For me, it all comes down to freedom. That — not, say, equality or aggregate hedonic pleasure* — is the basic unit of measurement I use for moral goodness. I don’t have a logical proof for why moral goodness equals total aggregate freedom, but then, I don’t think this is strictly a logical question. “Freedom = good” is a fact about my moral attitudes and intuitions, not a fact about the universe. Ask me to justify those intuitions, and I’ll probably mumble some hodgepodge about Simone de Beauvoir and Nietzsche. But that’s another post, or several.
(Aside: My veneration of freedom might seem like it directly conflicts my deterministic view of human behavior. And yeah, it’s true that I suspect at least 99.9999% of all actions committed by all persons everywhere, no matter how unpredictable those actions may have appeared, and no matter how thoroughly those persons were able to rationalize those actions to themselves, were in fact directly causally linked to biological and environmental factors such that a sufficiently advanced computer might be able to plot out the entire history of every person ever. But that leaves 0.0001% of our behavior to account for, and no way to tell whether that behavior is also predetermined, totally random, or in fact the product of a free, unrestrained will, whatever that looks like. I choose to err on the side of the latter. And besides, regardless of the external facts, each of us experiences our own choices as freely determined. Even if our intuitions about our own behavior are incorrect, the fact that we have those intuitions is not irrelevant.)
If you take “freedom = good” as a given, then you might well decide (as I have) that an ideal state does the best it can to promote freedom. So far so good. But then you’re stuck with another question as difficult as the first one: What the hell is freedom?
The libertarian theory of freedom is the one you’re most likely to hear espoused in modern American politics. Libertarians posit that you are free only when the state doesn’t interfere in your affairs. I’ve never been a big fan of this theory of freedom, which has always struck me as rather anemic and arbitrary. Anemic because the movement’s single-minded focus on government interference neglects the ways in which unrestrained private industry can also constrict the self-determination of persons. And arbitrary because I have yet to hear a persuasive argument for why negative liberties (that is, those by which one is protected from certain kinds of interference) should be accorded so much more moral weight than positive liberties (that is, those by which one is entitled to certain benefits). I remain skeptical that a thick, black line can even be drawn between the two genuses.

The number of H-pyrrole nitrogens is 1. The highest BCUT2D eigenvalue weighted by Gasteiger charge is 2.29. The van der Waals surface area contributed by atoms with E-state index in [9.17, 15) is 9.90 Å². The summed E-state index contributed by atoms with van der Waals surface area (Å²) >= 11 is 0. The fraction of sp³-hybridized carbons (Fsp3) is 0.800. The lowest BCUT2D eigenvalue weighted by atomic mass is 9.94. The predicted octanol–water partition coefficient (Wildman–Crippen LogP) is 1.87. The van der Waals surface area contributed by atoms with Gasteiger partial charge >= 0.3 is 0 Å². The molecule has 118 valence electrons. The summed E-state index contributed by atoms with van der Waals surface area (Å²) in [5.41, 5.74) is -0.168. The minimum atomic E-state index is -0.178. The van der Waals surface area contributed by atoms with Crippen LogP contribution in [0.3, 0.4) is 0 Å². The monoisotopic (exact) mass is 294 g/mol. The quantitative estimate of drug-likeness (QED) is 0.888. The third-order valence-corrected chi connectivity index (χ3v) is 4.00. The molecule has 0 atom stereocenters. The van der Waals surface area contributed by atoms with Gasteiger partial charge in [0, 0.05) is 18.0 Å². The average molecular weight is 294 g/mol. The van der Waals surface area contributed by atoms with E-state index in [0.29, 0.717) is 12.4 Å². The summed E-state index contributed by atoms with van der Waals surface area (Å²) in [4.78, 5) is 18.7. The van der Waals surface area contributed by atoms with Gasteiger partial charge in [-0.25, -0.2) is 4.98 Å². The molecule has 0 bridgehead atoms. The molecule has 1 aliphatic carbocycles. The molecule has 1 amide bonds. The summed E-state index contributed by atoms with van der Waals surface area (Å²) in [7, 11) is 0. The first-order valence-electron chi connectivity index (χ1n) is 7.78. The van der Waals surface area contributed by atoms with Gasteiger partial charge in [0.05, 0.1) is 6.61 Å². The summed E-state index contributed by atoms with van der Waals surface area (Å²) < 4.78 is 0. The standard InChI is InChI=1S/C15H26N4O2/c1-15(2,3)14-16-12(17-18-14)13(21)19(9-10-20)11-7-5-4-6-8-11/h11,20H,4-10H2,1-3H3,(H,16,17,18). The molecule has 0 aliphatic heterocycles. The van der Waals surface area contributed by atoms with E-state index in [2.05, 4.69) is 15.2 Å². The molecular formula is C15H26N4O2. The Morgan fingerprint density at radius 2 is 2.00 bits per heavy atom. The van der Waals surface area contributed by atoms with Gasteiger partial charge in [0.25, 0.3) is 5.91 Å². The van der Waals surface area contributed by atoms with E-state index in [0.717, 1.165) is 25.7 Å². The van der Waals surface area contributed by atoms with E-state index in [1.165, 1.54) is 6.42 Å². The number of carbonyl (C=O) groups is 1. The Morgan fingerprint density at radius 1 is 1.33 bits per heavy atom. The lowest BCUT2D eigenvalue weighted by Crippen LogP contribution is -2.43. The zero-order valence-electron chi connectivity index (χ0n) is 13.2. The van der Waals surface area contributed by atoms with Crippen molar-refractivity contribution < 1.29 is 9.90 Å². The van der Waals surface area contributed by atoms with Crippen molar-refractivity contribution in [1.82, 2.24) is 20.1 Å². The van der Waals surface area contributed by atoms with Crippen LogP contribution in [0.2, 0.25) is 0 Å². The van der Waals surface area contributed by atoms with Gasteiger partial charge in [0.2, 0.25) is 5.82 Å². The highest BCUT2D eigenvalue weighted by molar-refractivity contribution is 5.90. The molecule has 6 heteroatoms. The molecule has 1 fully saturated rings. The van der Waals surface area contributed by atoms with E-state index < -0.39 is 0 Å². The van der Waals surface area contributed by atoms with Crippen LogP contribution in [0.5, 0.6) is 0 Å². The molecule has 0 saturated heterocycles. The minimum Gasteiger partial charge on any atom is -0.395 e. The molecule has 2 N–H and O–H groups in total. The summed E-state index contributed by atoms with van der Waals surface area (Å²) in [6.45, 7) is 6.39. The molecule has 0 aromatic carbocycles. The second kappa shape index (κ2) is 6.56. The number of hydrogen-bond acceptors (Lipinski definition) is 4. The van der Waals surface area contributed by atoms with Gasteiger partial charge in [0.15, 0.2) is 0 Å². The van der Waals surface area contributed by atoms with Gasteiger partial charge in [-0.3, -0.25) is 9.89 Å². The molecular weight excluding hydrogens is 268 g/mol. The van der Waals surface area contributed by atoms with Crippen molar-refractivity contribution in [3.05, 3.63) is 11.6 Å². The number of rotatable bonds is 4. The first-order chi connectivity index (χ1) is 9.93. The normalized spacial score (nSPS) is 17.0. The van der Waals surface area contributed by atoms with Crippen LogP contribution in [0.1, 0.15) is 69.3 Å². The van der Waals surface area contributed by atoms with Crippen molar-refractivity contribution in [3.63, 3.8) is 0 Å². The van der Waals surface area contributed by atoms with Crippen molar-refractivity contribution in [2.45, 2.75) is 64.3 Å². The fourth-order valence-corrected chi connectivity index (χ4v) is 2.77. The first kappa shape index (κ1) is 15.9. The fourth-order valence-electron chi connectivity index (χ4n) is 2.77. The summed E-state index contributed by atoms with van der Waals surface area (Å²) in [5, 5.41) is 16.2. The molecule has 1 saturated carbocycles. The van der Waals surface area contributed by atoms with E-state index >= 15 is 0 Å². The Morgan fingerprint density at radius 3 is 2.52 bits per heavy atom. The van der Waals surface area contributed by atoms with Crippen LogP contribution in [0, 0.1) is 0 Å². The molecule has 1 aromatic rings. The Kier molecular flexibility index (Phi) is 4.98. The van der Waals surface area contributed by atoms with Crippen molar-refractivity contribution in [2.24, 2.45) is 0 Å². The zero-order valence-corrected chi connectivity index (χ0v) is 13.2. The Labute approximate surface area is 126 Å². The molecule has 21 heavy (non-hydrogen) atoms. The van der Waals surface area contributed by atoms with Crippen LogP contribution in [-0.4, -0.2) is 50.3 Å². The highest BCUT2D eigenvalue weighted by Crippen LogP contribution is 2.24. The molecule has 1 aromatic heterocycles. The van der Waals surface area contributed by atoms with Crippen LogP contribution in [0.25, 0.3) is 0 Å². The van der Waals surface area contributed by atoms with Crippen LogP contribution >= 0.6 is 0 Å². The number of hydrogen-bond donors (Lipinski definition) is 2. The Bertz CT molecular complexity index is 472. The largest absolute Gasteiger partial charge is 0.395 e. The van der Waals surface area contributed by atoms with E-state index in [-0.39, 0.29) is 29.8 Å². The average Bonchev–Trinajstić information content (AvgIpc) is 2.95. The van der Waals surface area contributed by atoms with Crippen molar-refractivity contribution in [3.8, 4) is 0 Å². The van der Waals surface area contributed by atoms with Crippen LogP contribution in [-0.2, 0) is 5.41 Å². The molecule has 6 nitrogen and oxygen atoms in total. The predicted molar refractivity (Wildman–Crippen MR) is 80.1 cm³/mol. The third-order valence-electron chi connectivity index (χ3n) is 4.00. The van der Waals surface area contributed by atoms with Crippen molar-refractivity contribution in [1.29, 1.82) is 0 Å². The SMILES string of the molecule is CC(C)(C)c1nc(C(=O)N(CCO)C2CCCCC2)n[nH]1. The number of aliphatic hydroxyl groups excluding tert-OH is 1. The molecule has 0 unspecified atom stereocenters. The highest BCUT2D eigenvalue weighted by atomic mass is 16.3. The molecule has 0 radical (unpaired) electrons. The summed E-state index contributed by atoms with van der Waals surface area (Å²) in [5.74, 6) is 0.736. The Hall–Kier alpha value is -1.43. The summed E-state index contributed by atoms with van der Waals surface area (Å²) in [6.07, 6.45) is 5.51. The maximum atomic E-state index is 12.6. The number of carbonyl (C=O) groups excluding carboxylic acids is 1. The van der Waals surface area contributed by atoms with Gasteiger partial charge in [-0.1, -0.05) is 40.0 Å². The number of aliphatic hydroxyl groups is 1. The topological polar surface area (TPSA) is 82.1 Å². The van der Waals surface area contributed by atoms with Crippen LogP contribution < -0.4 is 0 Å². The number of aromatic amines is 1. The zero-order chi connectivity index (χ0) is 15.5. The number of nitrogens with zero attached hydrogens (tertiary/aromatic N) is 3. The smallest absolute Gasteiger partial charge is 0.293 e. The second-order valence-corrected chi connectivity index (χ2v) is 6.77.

So when it came time to hone my own theory of freedom, I ditched libertarianism’s conceptual framework entirely. Instead I went for a simple, though perhaps obtusely literal-minded, version inspired in equal measure by existentialist thought and G.A. Cohen’s paper “Freedom and Money (PDF).” The result went something like this: how free you are in any given context is determined by the aggregate number of discrete options available in that context. So for example, someone who can choose between drinking Budweiser and Heineken is less free than someone who can choose between drinking Budweiser, Heineken and Pabst Blue Ribbon.
Sounds simple enough, right? But I’ve started to notice some holes. For one, there’s an obvious rebuttal ad absurdum. If you go to the supermarket to buy shampoo and can choose between fifteen different brands, then that’s all fine and dandy. But what about 500? 1,000? Imagine an infinite shampoo aisle stocked with every conceivable variation of hair cleaning product known to man. At some point, adding more options does nothing to improve your state of affairs. In fact, all that choice can start to feel pretty oppressive.
And then there’s the conflict with determinism. If we’re not really all that free and promoting “freedom” mostly involves cultivating the phenomenological sensation of freedom, then it would seem that the proper role of government is to act as a sort of false choice factory. A government that buys both determinism and the above theory of freedom would simply strive to create the illusion of choice, while in fact manipulating the populace with invisible strings. I’ll admit that I’m fond of Nudge-style libertarian paternalism, but the theory of government I just outlined goes waaaaay beyond that.
So I’ve been shopping around for a different theory of freedom. And that brings us to republicanism. Small-r republicans espouse a gently (but significantly) tweaked version of libertarian freedom: rather than conceiving of freedom as the absence of state interference, republicans view freedom as the absence of arbitrary domination by any state or non-state actor. You can read more about the argument for that view of freedom, and its implications, over at The Stanford Encyclopedia of Philosophy. Based on what I’ve picked up there, republicanism sounds pretty intuitively attractive.
It’s on the strength of the case laid out in the SEP that I went out and bought Philip Pettit’s Republicanism: A Theory of Freedom and Government. I’m cracking it open tonight. Once I really dig into the meat of the book, I’ll probably jost down some impressions in this space.
*Though if you want to read a really good defense of the latter view, see “The Epistemic Argument for Hedonism” by Neil Sinhababu.